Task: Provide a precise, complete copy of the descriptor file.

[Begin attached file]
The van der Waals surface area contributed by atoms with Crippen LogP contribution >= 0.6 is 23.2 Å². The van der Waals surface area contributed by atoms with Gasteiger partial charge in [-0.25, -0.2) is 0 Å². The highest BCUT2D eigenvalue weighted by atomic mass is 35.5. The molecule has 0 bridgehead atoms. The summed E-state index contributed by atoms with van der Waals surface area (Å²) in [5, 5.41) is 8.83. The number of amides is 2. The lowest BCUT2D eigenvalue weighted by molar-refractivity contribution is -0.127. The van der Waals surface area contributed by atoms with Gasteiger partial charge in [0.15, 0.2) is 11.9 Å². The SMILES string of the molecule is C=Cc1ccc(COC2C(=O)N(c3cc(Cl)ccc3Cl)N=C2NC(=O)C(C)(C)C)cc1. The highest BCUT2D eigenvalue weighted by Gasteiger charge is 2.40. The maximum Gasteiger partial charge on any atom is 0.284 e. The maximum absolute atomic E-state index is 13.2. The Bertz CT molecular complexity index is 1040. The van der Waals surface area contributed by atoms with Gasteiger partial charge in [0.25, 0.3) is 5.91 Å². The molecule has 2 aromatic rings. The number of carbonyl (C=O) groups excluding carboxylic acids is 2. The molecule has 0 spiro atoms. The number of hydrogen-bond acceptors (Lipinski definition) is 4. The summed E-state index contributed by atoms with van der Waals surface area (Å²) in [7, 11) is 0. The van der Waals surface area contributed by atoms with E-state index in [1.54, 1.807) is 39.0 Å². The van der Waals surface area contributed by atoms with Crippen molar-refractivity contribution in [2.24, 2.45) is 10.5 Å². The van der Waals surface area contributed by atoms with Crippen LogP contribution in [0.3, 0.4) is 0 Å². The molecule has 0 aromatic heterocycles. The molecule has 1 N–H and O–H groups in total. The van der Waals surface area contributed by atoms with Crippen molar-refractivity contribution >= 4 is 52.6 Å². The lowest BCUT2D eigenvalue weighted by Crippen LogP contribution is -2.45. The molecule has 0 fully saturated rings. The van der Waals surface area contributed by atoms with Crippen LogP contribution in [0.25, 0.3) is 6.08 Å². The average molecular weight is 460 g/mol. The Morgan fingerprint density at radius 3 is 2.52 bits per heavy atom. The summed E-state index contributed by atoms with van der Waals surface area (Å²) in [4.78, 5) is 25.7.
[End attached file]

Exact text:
The van der Waals surface area contributed by atoms with Crippen LogP contribution >= 0.6 is 23.2 Å². The van der Waals surface area contributed by atoms with Gasteiger partial charge in [-0.25, -0.2) is 0 Å². The highest BCUT2D eigenvalue weighted by atomic mass is 35.5. The molecule has 0 bridgehead atoms. The summed E-state index contributed by atoms with van der Waals surface area (Å²) in [5, 5.41) is 8.83. The number of amides is 2. The lowest BCUT2D eigenvalue weighted by molar-refractivity contribution is -0.127. The van der Waals surface area contributed by atoms with Gasteiger partial charge in [0.15, 0.2) is 11.9 Å². The SMILES string of the molecule is C=Cc1ccc(COC2C(=O)N(c3cc(Cl)ccc3Cl)N=C2NC(=O)C(C)(C)C)cc1. The highest BCUT2D eigenvalue weighted by Gasteiger charge is 2.40. The maximum Gasteiger partial charge on any atom is 0.284 e. The maximum absolute atomic E-state index is 13.2. The Bertz CT molecular complexity index is 1040. The van der Waals surface area contributed by atoms with Gasteiger partial charge in [0.25, 0.3) is 5.91 Å². The molecule has 2 aromatic rings. The number of carbonyl (C=O) groups excluding carboxylic acids is 2. The molecule has 0 spiro atoms. The number of hydrogen-bond acceptors (Lipinski definition) is 4. The summed E-state index contributed by atoms with van der Waals surface area (Å²) in [7, 11) is 0. The van der Waals surface area contributed by atoms with E-state index in [1.54, 1.807) is 39.0 Å². The van der Waals surface area contributed by atoms with Crippen molar-refractivity contribution in [2.24, 2.45) is 10.5 Å². The van der Waals surface area contributed by atoms with Crippen LogP contribution in [0.3, 0.4) is 0 Å². The molecule has 0 aromatic heterocycles. The molecule has 1 N–H and O–H groups in total. The van der Waals surface area contributed by atoms with Crippen molar-refractivity contribution >= 4 is 52.6 Å². The lowest BCUT2D eigenvalue weighted by Crippen LogP contribution is -2.45. The molecule has 0 fully saturated rings. The van der Waals surface area contributed by atoms with Crippen LogP contribution in [0.25, 0.3) is 6.08 Å². The average molecular weight is 460 g/mol. The Morgan fingerprint density at radius 3 is 2.52 bits per heavy atom. The summed E-state index contributed by atoms with van der Waals surface area (Å²) in [4.78, 5) is 25.7.